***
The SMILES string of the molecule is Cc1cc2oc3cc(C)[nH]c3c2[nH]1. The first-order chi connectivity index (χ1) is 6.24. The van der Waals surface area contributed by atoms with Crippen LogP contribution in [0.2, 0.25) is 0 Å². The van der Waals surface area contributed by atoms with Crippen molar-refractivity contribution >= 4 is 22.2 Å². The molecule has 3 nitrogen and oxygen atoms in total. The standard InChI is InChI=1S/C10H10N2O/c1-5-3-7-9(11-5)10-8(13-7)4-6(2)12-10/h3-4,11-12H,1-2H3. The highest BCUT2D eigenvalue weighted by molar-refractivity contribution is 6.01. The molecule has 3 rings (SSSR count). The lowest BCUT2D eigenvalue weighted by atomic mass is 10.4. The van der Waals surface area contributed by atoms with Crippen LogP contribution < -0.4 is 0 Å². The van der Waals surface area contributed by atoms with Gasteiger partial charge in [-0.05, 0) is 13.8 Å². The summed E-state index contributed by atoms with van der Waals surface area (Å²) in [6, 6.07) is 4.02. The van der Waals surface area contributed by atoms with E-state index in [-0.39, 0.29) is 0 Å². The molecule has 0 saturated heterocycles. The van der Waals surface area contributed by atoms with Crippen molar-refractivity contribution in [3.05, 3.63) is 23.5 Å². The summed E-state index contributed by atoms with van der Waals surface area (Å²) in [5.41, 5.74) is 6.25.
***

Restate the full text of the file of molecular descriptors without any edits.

The SMILES string of the molecule is Cc1cc2oc3cc(C)[nH]c3c2[nH]1. The first-order chi connectivity index (χ1) is 6.24. The van der Waals surface area contributed by atoms with Crippen LogP contribution in [0.2, 0.25) is 0 Å². The van der Waals surface area contributed by atoms with Crippen molar-refractivity contribution >= 4 is 22.2 Å². The molecule has 3 nitrogen and oxygen atoms in total. The standard InChI is InChI=1S/C10H10N2O/c1-5-3-7-9(11-5)10-8(13-7)4-6(2)12-10/h3-4,11-12H,1-2H3. The highest BCUT2D eigenvalue weighted by molar-refractivity contribution is 6.01. The molecule has 3 rings (SSSR count). The lowest BCUT2D eigenvalue weighted by atomic mass is 10.4. The van der Waals surface area contributed by atoms with Crippen LogP contribution < -0.4 is 0 Å². The van der Waals surface area contributed by atoms with Gasteiger partial charge in [-0.05, 0) is 13.8 Å². The summed E-state index contributed by atoms with van der Waals surface area (Å²) in [6, 6.07) is 4.02. The van der Waals surface area contributed by atoms with E-state index in [-0.39, 0.29) is 0 Å². The molecule has 0 saturated heterocycles. The van der Waals surface area contributed by atoms with Crippen molar-refractivity contribution in [3.05, 3.63) is 23.5 Å². The summed E-state index contributed by atoms with van der Waals surface area (Å²) in [5.41, 5.74) is 6.25.